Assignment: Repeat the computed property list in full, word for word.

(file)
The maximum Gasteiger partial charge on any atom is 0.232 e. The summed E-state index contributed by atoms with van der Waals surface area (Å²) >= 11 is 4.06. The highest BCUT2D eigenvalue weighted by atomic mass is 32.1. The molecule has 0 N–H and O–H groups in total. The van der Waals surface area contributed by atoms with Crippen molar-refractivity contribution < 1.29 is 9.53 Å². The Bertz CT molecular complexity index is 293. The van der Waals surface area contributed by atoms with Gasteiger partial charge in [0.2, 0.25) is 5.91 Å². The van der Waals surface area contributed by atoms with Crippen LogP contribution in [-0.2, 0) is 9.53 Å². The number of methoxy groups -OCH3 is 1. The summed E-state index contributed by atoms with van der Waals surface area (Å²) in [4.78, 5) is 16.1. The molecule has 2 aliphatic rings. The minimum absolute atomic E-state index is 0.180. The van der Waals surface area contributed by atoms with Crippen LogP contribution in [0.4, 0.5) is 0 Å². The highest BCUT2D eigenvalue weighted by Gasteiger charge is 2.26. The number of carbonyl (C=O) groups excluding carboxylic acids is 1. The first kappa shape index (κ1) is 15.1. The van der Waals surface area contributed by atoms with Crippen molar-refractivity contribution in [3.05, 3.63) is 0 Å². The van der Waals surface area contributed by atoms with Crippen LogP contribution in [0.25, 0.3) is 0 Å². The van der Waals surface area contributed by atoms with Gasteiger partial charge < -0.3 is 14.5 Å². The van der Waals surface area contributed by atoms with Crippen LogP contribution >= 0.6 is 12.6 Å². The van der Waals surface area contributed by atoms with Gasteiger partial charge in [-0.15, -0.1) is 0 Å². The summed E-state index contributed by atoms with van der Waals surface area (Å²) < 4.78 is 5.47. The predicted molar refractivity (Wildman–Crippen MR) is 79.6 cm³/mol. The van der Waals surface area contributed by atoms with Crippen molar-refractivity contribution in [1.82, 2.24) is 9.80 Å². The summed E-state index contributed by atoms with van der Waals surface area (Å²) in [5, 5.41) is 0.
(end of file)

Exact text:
The maximum Gasteiger partial charge on any atom is 0.232 e. The summed E-state index contributed by atoms with van der Waals surface area (Å²) >= 11 is 4.06. The highest BCUT2D eigenvalue weighted by atomic mass is 32.1. The molecule has 0 N–H and O–H groups in total. The van der Waals surface area contributed by atoms with Crippen molar-refractivity contribution < 1.29 is 9.53 Å². The Bertz CT molecular complexity index is 293. The van der Waals surface area contributed by atoms with Gasteiger partial charge in [0.2, 0.25) is 5.91 Å². The van der Waals surface area contributed by atoms with Crippen LogP contribution in [-0.2, 0) is 9.53 Å². The number of methoxy groups -OCH3 is 1. The summed E-state index contributed by atoms with van der Waals surface area (Å²) in [4.78, 5) is 16.1. The molecule has 2 aliphatic rings. The minimum absolute atomic E-state index is 0.180. The van der Waals surface area contributed by atoms with Crippen LogP contribution in [0.4, 0.5) is 0 Å². The highest BCUT2D eigenvalue weighted by Gasteiger charge is 2.26. The number of carbonyl (C=O) groups excluding carboxylic acids is 1. The first kappa shape index (κ1) is 15.1. The van der Waals surface area contributed by atoms with Crippen molar-refractivity contribution in [3.05, 3.63) is 0 Å². The van der Waals surface area contributed by atoms with Crippen LogP contribution in [0.25, 0.3) is 0 Å². The van der Waals surface area contributed by atoms with Gasteiger partial charge < -0.3 is 14.5 Å². The van der Waals surface area contributed by atoms with Crippen LogP contribution >= 0.6 is 12.6 Å². The van der Waals surface area contributed by atoms with Gasteiger partial charge in [-0.15, -0.1) is 0 Å². The summed E-state index contributed by atoms with van der Waals surface area (Å²) < 4.78 is 5.47. The predicted molar refractivity (Wildman–Crippen MR) is 79.6 cm³/mol. The van der Waals surface area contributed by atoms with Crippen molar-refractivity contribution in [1.82, 2.24) is 9.80 Å². The summed E-state index contributed by atoms with van der Waals surface area (Å²) in [5, 5.41) is 0.